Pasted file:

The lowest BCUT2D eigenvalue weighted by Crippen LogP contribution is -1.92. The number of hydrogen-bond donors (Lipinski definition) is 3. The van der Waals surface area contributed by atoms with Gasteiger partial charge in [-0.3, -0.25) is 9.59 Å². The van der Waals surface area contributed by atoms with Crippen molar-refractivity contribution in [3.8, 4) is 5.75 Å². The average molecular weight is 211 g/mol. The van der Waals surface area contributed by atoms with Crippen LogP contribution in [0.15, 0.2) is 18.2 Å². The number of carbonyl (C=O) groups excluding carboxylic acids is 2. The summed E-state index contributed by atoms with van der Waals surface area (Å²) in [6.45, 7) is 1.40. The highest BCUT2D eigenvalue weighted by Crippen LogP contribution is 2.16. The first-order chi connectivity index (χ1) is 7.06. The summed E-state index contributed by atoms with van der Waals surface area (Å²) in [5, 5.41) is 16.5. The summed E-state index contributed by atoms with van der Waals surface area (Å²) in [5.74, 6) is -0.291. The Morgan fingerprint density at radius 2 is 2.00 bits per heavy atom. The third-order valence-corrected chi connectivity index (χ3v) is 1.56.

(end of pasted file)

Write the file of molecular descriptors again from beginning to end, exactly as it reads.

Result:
The lowest BCUT2D eigenvalue weighted by Crippen LogP contribution is -1.92. The number of hydrogen-bond donors (Lipinski definition) is 3. The van der Waals surface area contributed by atoms with Gasteiger partial charge in [-0.3, -0.25) is 9.59 Å². The van der Waals surface area contributed by atoms with Crippen molar-refractivity contribution in [3.8, 4) is 5.75 Å². The average molecular weight is 211 g/mol. The van der Waals surface area contributed by atoms with Crippen LogP contribution in [0.15, 0.2) is 18.2 Å². The number of carbonyl (C=O) groups excluding carboxylic acids is 2. The summed E-state index contributed by atoms with van der Waals surface area (Å²) in [6.45, 7) is 1.40. The highest BCUT2D eigenvalue weighted by Crippen LogP contribution is 2.16. The first-order chi connectivity index (χ1) is 7.06. The summed E-state index contributed by atoms with van der Waals surface area (Å²) in [5, 5.41) is 16.5. The summed E-state index contributed by atoms with van der Waals surface area (Å²) in [5.74, 6) is -0.291. The Morgan fingerprint density at radius 2 is 2.00 bits per heavy atom. The third-order valence-corrected chi connectivity index (χ3v) is 1.56.